The Gloves Come Off: The Dutch Response to Jihadists in Syria and Iraq
|Author||Anno Bunnik & Thomas de Zoete|
|Publication Date||17 September 2015|
|Citation / Document Symbol||Terrorism Monitor Volume: 13 Issue: 19|
|Cite as||Jamestown Foundation, The Gloves Come Off: The Dutch Response to Jihadists in Syria and Iraq, 17 September 2015, Terrorism Monitor Volume: 13 Issue: 19, available at: http://www.refworld.org/docid/560153b94.html [accessed 22 September 2017]|
|Disclaimer||This is not a UNHCR publication. UNHCR is not responsible for, nor does it necessarily endorse, its content. Any views expressed are solely those of the author or publisher and do not necessarily reflect those of UNHCR, the United Nations or its Member States.|
In December 2014, a video testament emerged in which 19-year-old Sultan Berzel, from the Netherlands' southern city of Maastricht, called on Muslims to make hijra (a religious migration) to the self-proclaimed Islamic State group. He delivered his message in a quiet voice and with a local Maastricht accent. The video, however, ended with the message that Berzel, a.k.a. "Abu Abdullah al-Hollandi," had carried out a suicide bombing at a police office near the Iraqi capital Baghdad, killing over 20 officers.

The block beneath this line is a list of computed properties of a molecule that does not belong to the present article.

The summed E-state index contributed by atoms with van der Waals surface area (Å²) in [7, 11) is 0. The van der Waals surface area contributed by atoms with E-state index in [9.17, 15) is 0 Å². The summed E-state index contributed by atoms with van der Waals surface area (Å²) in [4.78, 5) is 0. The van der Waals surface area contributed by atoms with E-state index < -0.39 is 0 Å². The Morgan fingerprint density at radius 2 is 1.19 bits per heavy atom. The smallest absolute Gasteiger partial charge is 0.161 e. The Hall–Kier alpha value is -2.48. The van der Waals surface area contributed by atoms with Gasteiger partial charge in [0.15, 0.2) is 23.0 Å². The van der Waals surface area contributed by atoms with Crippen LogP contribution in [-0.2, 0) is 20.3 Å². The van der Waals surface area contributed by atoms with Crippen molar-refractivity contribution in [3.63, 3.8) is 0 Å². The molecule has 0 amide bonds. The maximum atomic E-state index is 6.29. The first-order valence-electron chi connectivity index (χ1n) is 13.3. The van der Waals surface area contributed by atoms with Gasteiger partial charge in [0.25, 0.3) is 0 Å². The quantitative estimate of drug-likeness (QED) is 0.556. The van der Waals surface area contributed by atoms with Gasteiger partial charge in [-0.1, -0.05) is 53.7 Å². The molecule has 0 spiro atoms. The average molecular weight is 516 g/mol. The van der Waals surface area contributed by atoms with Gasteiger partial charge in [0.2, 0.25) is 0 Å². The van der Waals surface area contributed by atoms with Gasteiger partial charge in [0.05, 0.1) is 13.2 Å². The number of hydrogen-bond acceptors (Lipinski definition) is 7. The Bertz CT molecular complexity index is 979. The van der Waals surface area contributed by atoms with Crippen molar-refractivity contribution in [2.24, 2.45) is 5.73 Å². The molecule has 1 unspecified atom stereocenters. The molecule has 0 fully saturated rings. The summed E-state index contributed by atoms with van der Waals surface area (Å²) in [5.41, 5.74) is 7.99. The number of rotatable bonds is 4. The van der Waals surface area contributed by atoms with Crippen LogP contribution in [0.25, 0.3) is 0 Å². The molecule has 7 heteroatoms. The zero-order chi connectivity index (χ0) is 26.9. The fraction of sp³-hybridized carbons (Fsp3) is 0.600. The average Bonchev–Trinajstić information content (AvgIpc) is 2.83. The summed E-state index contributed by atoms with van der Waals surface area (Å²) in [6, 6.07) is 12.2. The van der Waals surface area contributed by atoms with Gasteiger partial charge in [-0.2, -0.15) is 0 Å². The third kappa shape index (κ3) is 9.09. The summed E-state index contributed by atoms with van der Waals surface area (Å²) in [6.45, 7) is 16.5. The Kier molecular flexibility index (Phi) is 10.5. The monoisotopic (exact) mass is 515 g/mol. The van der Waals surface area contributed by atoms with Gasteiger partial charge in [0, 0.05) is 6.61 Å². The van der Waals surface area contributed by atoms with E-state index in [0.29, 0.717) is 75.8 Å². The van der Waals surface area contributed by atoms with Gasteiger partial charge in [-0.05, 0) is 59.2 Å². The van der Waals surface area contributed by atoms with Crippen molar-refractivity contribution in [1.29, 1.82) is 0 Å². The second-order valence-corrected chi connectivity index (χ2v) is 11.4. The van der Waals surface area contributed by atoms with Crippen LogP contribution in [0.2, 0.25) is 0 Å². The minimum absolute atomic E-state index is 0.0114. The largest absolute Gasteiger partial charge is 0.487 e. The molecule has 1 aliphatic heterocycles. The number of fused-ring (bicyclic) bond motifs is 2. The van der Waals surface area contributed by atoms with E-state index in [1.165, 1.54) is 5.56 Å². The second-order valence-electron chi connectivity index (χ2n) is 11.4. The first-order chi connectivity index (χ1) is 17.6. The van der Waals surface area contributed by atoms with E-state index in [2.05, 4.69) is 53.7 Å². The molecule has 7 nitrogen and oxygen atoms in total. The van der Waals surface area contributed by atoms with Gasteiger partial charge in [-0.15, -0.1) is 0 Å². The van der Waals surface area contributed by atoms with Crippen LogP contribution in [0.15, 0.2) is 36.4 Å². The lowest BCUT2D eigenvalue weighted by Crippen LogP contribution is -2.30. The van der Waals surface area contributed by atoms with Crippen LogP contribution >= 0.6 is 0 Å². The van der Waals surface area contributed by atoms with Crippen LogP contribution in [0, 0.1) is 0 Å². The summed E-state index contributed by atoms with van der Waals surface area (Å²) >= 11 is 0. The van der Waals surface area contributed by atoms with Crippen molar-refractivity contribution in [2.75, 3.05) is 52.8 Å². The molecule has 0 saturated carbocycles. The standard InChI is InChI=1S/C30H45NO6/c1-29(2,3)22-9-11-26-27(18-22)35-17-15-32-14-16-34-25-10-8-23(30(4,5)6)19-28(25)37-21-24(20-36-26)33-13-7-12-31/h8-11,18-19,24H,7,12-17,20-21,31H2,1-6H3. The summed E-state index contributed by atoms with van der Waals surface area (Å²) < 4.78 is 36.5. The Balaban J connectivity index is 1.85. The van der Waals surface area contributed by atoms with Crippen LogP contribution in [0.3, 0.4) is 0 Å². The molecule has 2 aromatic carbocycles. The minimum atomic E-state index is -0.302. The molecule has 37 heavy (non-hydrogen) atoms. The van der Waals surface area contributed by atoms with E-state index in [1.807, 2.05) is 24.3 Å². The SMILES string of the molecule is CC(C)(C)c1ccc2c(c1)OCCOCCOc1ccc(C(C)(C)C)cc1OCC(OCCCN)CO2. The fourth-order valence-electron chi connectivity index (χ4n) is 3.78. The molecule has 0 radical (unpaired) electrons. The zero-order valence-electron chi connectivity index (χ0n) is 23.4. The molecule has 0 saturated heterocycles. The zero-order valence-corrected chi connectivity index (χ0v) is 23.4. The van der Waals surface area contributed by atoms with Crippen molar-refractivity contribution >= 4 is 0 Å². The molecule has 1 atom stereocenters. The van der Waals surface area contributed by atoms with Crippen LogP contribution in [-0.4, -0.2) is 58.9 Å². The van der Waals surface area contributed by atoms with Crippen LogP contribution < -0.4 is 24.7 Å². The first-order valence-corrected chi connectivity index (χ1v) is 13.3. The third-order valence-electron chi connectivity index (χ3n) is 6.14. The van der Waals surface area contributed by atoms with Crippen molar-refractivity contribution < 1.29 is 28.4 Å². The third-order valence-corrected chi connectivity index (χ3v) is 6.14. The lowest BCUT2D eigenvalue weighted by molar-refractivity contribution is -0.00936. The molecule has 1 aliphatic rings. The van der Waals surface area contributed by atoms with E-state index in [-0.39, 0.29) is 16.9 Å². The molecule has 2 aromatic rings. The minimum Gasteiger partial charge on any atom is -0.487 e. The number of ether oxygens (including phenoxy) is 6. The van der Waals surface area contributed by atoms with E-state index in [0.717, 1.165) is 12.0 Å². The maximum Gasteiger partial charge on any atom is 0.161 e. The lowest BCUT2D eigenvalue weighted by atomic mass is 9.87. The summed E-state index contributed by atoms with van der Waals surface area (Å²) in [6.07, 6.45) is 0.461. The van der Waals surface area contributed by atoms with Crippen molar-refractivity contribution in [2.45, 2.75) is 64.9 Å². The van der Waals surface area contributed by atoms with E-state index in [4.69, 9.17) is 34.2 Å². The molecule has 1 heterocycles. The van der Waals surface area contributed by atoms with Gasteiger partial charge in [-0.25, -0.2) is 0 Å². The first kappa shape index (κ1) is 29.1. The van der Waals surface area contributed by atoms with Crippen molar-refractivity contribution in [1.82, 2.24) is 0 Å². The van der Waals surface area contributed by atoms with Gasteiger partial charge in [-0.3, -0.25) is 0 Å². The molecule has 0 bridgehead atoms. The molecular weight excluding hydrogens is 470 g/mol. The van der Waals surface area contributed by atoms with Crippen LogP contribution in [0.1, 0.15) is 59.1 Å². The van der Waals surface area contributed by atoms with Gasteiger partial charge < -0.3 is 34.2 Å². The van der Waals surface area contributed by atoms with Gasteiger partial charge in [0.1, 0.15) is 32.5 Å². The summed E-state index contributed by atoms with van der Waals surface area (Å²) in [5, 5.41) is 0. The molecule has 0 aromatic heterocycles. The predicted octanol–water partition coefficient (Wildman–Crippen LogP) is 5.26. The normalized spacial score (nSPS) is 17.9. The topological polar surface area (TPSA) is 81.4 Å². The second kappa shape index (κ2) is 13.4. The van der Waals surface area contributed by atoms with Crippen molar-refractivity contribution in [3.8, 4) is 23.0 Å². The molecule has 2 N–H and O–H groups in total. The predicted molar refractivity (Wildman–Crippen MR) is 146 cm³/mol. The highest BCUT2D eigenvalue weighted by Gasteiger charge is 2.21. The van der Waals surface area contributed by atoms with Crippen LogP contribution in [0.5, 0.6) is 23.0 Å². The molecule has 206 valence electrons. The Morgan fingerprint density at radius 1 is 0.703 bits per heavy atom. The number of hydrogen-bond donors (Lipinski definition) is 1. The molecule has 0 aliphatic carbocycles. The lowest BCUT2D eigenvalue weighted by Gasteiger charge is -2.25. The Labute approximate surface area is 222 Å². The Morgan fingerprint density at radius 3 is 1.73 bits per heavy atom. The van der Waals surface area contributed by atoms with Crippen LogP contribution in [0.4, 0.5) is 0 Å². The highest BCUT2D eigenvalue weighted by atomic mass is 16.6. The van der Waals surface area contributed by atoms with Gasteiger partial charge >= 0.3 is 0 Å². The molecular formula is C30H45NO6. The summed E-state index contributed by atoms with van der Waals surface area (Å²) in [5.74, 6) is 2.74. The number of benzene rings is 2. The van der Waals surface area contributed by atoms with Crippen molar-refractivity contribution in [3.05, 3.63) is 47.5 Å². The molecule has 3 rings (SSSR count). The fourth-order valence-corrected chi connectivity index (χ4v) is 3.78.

Earlier that year, the Netherlands' public got a first glimpse of the Dutch jihadists in Syria through an interview with Omar Yilmaz, a Dutch citizen of Turkish descent, on the current affairs TV show Nieuwsuur.  Yilmaz stood out as a highly charismatic character who argued that his sole reason for traveling to Syria was to help the suffering Syrian people. He also made the case that Western inaction essentially forced him to act, a rationale given by many of the European fighters who traveled to Syria in 2012 and 2013. By emphasizing how much he missed a specific Dutch snack, he became even more likable to a wider public. A year or so later, however, evidence emerged that Yilmaz had joined the Islamic State (De Telegraaf, September 4).
The cases of Berzel and Yilmaz perhaps elucidate the variety of Dutch jihadists. Yilmaz was a former Dutch soldier and traveled to Syria in the early days of the civil war. By contrast, Berzel arrived after the Islamic State had declared a caliphate and committed his martyrdom operation within months of arrival. Some estimates of the numbers of people who are thought to have traveled to Syria and Iraq:
· 200 Dutch jihadists have traveled to Syria or Iraq, of which 32 are confirmed dead;
· Most joined the Islamic State; relatively few joined Jabhat al-Nusra, al-Qaeda's official affiliate in the region, and other groups;
· Over 35 women have made the journey, with most based in Raqqa, the Islamic State's self-proclaimed capital;
· At least 3 individuals are known to have committed suicide attacks in Syria or Iraq;
· Around 35 have returned to the Netherlands. 
The cases of Yilmaz and Berzel illustrate that Dutch jihadists are not afraid to reach out to Muslims back home, and even to the wider public. This contrasts with countries like Belgium, where jihadists have been fairly quiet.  While this difference could simply reflect different national characters-Belgians are known to complain that Dutch are loud and arrogant-this development calls for a response by the Dutch authorities.
The 'Dutch Approach'